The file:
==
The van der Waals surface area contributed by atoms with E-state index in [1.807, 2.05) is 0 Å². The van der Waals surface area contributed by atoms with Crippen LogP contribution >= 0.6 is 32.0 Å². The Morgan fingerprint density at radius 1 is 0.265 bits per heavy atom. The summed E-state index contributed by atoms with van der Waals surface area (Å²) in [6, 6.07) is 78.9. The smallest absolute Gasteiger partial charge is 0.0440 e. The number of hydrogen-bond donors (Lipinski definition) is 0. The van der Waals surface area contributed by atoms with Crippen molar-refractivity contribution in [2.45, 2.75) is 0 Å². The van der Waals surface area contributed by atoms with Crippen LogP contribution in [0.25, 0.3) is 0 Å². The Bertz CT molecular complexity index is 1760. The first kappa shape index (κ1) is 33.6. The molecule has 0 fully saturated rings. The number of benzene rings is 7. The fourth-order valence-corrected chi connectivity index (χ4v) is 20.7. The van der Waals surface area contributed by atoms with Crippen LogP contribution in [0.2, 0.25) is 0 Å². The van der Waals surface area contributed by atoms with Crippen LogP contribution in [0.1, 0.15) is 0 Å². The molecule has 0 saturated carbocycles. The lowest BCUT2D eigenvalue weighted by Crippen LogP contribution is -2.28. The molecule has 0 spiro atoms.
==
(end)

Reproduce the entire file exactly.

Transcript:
The van der Waals surface area contributed by atoms with E-state index in [1.807, 2.05) is 0 Å². The van der Waals surface area contributed by atoms with Crippen LogP contribution >= 0.6 is 32.0 Å². The Morgan fingerprint density at radius 1 is 0.265 bits per heavy atom. The summed E-state index contributed by atoms with van der Waals surface area (Å²) in [6, 6.07) is 78.9. The smallest absolute Gasteiger partial charge is 0.0440 e. The number of hydrogen-bond donors (Lipinski definition) is 0. The van der Waals surface area contributed by atoms with Crippen molar-refractivity contribution in [2.45, 2.75) is 0 Å². The van der Waals surface area contributed by atoms with Crippen LogP contribution in [0.25, 0.3) is 0 Å². The Bertz CT molecular complexity index is 1760. The first kappa shape index (κ1) is 33.6. The molecule has 0 fully saturated rings. The number of benzene rings is 7. The fourth-order valence-corrected chi connectivity index (χ4v) is 20.7. The van der Waals surface area contributed by atoms with Crippen LogP contribution in [0.2, 0.25) is 0 Å². The van der Waals surface area contributed by atoms with Crippen LogP contribution in [0.1, 0.15) is 0 Å². The molecule has 0 saturated carbocycles. The lowest BCUT2D eigenvalue weighted by Crippen LogP contribution is -2.28. The molecule has 0 spiro atoms.